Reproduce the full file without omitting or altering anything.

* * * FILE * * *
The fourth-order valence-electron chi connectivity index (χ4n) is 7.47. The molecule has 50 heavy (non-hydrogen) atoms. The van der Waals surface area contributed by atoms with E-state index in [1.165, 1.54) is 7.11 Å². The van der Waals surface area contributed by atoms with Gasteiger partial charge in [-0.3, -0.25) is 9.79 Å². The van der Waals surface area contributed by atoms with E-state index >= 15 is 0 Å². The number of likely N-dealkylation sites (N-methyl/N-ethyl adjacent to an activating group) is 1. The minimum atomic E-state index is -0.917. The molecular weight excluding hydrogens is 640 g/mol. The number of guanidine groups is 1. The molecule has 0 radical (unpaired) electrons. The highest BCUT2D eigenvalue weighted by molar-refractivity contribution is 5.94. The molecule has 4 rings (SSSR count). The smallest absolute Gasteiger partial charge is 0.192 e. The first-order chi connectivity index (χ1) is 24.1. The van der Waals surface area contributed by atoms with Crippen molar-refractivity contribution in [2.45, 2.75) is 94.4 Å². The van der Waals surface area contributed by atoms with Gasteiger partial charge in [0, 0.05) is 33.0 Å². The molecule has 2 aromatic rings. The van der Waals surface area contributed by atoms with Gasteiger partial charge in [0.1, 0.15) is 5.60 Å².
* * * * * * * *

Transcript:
The fourth-order valence-electron chi connectivity index (χ4n) is 7.47. The molecule has 50 heavy (non-hydrogen) atoms. The van der Waals surface area contributed by atoms with E-state index in [1.165, 1.54) is 7.11 Å². The van der Waals surface area contributed by atoms with Gasteiger partial charge in [-0.3, -0.25) is 9.79 Å². The van der Waals surface area contributed by atoms with E-state index >= 15 is 0 Å². The number of likely N-dealkylation sites (N-methyl/N-ethyl adjacent to an activating group) is 1. The minimum atomic E-state index is -0.917. The molecular weight excluding hydrogens is 640 g/mol. The number of guanidine groups is 1. The molecule has 0 radical (unpaired) electrons. The highest BCUT2D eigenvalue weighted by molar-refractivity contribution is 5.94. The molecule has 4 rings (SSSR count). The smallest absolute Gasteiger partial charge is 0.192 e. The first-order chi connectivity index (χ1) is 24.1. The van der Waals surface area contributed by atoms with Crippen molar-refractivity contribution in [2.45, 2.75) is 94.4 Å². The van der Waals surface area contributed by atoms with Gasteiger partial charge in [0, 0.05) is 33.0 Å². The molecule has 2 aromatic rings. The van der Waals surface area contributed by atoms with Gasteiger partial charge in [0.1, 0.15) is 5.60 Å².